Faster diagnosis from 'transformational' gene project
Scientists in Cambridge have completed the world's largest gene sequencing project in healthcare - which brings hope of better understanding of diseases and faster diagnosis.
People with rare diseases, their family members and cancer patients took part.
Genomics England described the project as "transformational in what it means to society and humanity".
One in four participants with rare diseases received a diagnosis for the first time.
Until now, parents of children with rare genetic conditions typically spent years trying to find out the cause.
The 100,000 Genomes Project has ended this "diagnostic odyssey" for many families, and in some cases, led to effective treatments.
'Difference is amazing'
Hana Young's daughter Tilly, aged six, who has a disorder which causes delayed development and seizures, had her genome sequenced, along with both her parents.
In January 2018 she was diagnosed with GAMT deficiency, a treatable metabolic disorder, which is caused by an inherited genetic error.
Hana, from Gosport in Hampshire, told the BBC: "She used to be in and out of hospital and was often very aggressive towards her younger brother Arlo and others.
"She lost the ability to walk and was having hundreds of seizures a day."
Since Tilly has been on treatment, Hana says the "difference is amazing".
"She is communicating, full of life, her epilepsy is gone and she is no longer violent," her mum says.
"Tilly is still severely mentally disabled but she is so much better than she would have been without the diagnosis."
Had Tilly's illness been identified earlier, some long-term damage could have been prevented.
- NHS future: Why genome mapping could be good news
- Handheld device sequences human genome
- 100,000 Genomes project 'making huge difference'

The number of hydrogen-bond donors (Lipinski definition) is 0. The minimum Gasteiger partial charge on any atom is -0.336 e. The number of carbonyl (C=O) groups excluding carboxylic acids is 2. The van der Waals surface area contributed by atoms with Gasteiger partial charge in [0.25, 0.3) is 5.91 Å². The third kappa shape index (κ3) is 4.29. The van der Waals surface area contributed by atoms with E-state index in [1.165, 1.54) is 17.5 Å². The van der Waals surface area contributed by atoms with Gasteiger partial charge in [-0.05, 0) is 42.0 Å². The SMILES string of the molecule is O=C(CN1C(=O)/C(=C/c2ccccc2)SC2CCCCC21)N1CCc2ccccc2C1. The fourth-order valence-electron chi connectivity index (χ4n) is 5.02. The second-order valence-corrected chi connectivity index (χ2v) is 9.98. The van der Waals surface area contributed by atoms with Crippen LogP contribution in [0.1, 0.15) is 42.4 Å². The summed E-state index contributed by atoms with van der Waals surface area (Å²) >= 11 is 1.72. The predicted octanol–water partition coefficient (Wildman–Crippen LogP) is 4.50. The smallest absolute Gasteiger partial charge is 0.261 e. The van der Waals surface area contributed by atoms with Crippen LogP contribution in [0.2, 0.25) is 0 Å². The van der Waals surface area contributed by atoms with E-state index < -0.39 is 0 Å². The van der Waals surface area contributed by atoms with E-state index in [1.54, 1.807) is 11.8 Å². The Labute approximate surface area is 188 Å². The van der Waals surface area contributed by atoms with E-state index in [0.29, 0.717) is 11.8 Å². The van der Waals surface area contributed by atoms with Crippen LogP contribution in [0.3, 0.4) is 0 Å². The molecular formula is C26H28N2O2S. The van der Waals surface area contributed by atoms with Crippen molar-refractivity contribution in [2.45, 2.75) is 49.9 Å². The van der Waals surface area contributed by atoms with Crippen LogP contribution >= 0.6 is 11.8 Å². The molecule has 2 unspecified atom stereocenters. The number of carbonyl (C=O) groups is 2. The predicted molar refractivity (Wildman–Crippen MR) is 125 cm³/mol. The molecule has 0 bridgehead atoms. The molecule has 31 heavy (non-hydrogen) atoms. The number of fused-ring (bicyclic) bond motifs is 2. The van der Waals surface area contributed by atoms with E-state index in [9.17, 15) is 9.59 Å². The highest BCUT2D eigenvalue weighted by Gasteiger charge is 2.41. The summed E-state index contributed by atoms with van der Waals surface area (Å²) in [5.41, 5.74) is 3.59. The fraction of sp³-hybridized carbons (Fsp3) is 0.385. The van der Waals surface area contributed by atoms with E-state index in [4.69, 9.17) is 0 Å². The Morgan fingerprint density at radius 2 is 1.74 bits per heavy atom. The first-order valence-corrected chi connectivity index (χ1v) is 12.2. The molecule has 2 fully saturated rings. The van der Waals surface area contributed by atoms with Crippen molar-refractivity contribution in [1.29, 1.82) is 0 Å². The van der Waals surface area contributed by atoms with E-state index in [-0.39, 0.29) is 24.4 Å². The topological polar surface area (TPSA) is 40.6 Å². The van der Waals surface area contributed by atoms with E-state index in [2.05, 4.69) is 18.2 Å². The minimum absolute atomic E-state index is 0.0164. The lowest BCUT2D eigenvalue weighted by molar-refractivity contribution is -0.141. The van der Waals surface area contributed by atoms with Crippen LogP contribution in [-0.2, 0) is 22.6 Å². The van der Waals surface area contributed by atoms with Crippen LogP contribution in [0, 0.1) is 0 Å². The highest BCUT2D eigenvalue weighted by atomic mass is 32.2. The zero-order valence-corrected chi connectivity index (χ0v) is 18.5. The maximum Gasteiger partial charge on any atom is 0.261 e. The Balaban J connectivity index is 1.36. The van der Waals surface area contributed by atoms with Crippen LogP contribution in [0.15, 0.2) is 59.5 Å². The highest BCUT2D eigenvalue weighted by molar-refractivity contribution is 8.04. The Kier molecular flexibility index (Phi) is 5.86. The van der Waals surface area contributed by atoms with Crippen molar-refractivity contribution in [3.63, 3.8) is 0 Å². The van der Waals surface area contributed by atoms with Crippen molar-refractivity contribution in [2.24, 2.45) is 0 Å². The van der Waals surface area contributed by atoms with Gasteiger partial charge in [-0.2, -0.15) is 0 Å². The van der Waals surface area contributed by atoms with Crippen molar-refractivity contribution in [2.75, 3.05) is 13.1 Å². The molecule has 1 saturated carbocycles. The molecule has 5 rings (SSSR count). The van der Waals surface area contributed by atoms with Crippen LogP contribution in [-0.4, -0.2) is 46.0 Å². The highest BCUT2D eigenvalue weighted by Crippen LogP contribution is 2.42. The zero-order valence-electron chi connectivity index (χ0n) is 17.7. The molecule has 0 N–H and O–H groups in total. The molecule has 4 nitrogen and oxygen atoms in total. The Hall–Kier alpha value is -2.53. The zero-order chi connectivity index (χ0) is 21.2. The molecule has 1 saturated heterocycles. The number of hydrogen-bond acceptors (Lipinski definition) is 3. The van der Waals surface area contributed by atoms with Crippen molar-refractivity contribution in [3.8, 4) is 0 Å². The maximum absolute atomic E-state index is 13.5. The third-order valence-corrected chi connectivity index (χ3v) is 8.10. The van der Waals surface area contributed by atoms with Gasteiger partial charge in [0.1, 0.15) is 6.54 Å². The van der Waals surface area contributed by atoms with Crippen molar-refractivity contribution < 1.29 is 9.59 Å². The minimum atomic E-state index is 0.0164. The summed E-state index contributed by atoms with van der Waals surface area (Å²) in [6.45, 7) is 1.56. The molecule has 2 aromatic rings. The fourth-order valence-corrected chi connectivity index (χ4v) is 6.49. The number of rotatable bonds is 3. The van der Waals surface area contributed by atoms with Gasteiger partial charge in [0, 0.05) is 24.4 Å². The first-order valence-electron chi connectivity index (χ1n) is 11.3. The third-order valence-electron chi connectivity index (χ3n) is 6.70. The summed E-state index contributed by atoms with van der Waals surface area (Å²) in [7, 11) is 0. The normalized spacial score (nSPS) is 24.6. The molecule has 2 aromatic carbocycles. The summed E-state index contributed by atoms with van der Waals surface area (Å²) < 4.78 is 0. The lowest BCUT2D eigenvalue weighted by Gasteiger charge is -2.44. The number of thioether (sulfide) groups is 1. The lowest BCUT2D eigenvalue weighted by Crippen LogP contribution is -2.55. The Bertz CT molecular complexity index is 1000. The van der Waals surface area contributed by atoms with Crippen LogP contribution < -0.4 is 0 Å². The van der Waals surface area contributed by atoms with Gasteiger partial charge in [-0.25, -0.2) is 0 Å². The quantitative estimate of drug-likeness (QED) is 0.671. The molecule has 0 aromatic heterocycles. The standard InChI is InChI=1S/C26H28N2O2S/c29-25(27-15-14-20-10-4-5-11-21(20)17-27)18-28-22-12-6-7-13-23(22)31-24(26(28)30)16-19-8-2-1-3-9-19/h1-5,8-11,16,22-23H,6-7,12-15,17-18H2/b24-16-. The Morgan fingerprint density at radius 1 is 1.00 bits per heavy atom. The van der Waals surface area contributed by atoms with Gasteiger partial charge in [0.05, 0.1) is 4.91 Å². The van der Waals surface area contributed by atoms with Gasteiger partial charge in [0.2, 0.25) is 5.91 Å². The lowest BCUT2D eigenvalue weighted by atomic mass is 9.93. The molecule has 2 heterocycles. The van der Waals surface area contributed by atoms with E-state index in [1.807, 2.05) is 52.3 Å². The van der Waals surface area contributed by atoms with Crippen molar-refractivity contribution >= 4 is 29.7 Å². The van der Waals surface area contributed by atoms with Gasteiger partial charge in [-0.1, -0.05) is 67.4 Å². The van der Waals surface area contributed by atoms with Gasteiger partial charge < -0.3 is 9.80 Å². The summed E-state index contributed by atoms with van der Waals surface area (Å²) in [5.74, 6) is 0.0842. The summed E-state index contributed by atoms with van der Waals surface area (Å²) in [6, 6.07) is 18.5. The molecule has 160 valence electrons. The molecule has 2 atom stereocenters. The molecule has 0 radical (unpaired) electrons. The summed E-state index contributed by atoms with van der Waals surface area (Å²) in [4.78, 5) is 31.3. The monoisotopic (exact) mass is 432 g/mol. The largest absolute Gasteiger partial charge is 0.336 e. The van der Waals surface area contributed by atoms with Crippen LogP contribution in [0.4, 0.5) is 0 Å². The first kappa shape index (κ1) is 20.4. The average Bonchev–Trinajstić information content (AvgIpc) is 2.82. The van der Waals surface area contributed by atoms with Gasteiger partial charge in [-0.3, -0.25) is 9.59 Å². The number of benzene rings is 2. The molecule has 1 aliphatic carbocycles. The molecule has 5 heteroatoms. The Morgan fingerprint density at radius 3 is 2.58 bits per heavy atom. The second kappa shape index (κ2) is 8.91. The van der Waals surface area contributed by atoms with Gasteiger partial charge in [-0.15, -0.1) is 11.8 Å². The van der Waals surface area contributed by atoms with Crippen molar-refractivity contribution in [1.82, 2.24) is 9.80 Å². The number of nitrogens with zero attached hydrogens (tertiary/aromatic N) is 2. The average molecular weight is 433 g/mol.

In all, about 85,000 people had their entire genetic code, or genome, sequenced, but because cancer patients also had their tumour DNA mapped, the number of genomes totalled 100,000.
The human genome is made up of billions of pieces of DNA, found in nearly every cell in the body. It is the instruction manual for life and errors can trigger a vast range of disorders.
Cancer gene link
Cancer and rare diseases were chosen for the project because both are strongly linked to changes in DNA.
Cancer is triggered by mutations in genes, while the majority of rare diseases are also caused by errors in our genome.
Karen Carter, 46, is among 15,000 cancer patients who had the DNA of their cancer tumour sequenced, as well as the genome they inherited from their parents.
She has had breast cancer and melanoma, but scans suggest she is clear of the disease.
Karen, a pharmacist from Reading, told the BBC: "My brother and grandmother and two cousins were all diagnosed with cancers at an early age and I would like to find out if there is something in our family that causes us to get cancer - and that knowledge might help us to mitigate the risks for others."
About half of cancer patients sequenced as part of the project were then able to take part in a clinical trial or receive a targeted treatment.
The work has been overseen by Genomics England, which was set up in 2013 specifically to deliver the 100,000 Genomes Project.
Although the sequencing has been completed, the analysis of the genomes - by researchers across the UK - is continuing and some participants are still awaiting results.
There are now ambitious plans to sequence one million genomes in the UK in the next five years, as genetic testing becomes more embedded in NHS care.
Prof Mark Caulfield, chief scientist at Genomics England said: "The sequencing of 100,000 whole genomes marks an extraordinary UK achievement that is transforming the application of genomics in our NHS."
The hope is that it will lead to more rapid diagnosis, improved prevention of illness and more targeted medicines.
Sir John Chisholm, chair of Genomics England, said: "Your health record will eventually have a genomic backbone to it; that will enable what is happening to you to be compared with what your genome is telling your doctor, and therefore a more accurate diagnosis or treatment will be available."
When the first human genome was fully sequenced in 2003, it had taken 13 years and cost £2bn.
Today, a genome's worth of DNA can be sequenced in only 30 minutes, at a cost of £600.
The success of the 100,000 Genomes Project underlines the UK's position as a world leader in this field.
Prof Dame Sue Hill, Chief Scientific Officer for England said: "The results show how genomic medicine can transform lives, and the opportunity now is to turn this research into reality by introducing sequencing technology as part of our world-leading NHS Genomic Medicine Service."Follow Fergus on Twitter.